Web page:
TIFF 2022: Saint Omer, Hawa, Daliland

Explorations of identity, celebrity and our own oral histories often make compelling films. At this year’s festival, three films tackled these themes within three very different genres. In documentarian Alice Diop’s first fiction film “Saint Omer,” a novelist attending the trial of a woman accused of infanticide meditates on the ways their shared immigrant history connects them but does not define them. IN Maïmouna Doucouré‘s “Hawa,” a teenage girl on the verge of becoming an orphan seeks an audience with Michelle Obama, but instead finds his own inner courage. IN Mary Harron‘s “Dalíland,” an angelic-faced young curator discovers the hard way that you never get to meet your heroes.

Documentary Alice Diop’s Narrative Debut “Saint Omer” is a visually arresting courtroom drama that explores the similarities (and stark differences) between two young women of Senegalese descent living in France. Rama (Kayije Kagame), a novelist, is drawn to the story of Laurence Coly (Guslagie Malanda), a young woman accused of murdering her 15-month-old daughter. Both women are academically inclined, with complicated relationships with their own mothers. Both women occupy a liminal space between Senegal and France. While Rama is shown as an accepted academic, Laurence is constantly different, and those observing the trial are shocked by her “sophisticated” command of French (to which Rama tells her agent that she just sounds like any other educated woman).

As the trial continues – shot with a seductive patience past Claire Mathon— Rama’s steadfast facade begins to crumble. Rama, who originally intended to use the trial for research while working on a modern retelling of Medea, slowly discovers repressed emotions bubbling to the surface. As she listens to Laurence’s story, Rama’s worries about her impending motherhood and memories of her stormy relationship with her own mother occupy her mind. Here, Rama finds some peace, knowing that unlike Laurence, she has a support system to lean on.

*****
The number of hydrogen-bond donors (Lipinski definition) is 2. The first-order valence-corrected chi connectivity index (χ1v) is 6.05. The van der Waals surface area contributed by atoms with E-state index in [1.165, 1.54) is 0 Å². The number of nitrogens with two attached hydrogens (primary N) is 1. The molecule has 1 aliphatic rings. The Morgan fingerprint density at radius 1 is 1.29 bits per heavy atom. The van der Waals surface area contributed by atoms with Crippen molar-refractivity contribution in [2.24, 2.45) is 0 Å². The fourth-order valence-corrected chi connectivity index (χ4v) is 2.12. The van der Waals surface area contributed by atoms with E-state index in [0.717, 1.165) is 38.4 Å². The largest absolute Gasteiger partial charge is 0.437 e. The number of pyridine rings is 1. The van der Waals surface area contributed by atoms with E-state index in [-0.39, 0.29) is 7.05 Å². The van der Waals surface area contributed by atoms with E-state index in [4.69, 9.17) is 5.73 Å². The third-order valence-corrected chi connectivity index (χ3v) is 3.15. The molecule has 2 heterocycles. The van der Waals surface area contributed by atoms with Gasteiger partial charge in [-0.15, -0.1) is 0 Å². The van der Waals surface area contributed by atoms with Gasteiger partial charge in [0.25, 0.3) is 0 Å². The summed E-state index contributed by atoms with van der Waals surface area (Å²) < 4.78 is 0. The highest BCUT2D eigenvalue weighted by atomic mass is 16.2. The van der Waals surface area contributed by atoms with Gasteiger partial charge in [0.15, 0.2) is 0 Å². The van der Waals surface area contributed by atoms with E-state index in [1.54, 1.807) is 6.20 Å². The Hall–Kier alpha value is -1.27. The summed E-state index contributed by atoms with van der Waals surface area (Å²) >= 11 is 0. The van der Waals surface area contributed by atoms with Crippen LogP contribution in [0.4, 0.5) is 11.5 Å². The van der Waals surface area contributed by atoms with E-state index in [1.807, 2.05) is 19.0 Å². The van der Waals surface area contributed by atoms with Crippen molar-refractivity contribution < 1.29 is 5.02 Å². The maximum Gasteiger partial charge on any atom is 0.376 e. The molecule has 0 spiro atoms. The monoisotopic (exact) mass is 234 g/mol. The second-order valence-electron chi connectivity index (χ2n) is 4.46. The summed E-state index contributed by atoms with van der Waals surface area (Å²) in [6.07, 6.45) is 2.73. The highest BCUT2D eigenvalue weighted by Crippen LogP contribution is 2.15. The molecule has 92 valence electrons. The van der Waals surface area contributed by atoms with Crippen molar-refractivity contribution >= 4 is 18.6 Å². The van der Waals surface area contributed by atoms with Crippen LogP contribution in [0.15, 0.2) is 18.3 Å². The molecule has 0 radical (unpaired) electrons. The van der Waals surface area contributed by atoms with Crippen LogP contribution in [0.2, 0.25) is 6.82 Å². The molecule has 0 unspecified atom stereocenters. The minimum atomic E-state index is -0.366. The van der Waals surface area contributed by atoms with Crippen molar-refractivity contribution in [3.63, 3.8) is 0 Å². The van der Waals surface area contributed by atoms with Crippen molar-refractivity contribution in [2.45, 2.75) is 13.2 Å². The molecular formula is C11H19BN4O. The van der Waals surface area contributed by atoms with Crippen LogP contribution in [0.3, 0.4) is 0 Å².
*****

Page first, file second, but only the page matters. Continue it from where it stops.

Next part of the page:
As the details of Laurence’s eerie isolation are revealed, Diop allows the white characters to stew in their own bias; they see malevolent intent in Laurence’s hidden life, rather than the systematic neglect at its core. This is where Diop’s years of work focused on exploring the immigrant communities on the fringes of French society come into sharp focus. Laurence tells her story in intricate detail, down to the tiniest bits about her life in Senegal, her immigration history, even her inner feelings, but she herself is never sure why she did what she did. Diop allows this ambiguity to remain, a specter hovering over the matter. But despite everything she shares about herself, to those who work in the justice system and in the university system, she is always just “African”. This is where Rama and Laurence truly meet, knowing that these people will never truly understand what it’s like to be them.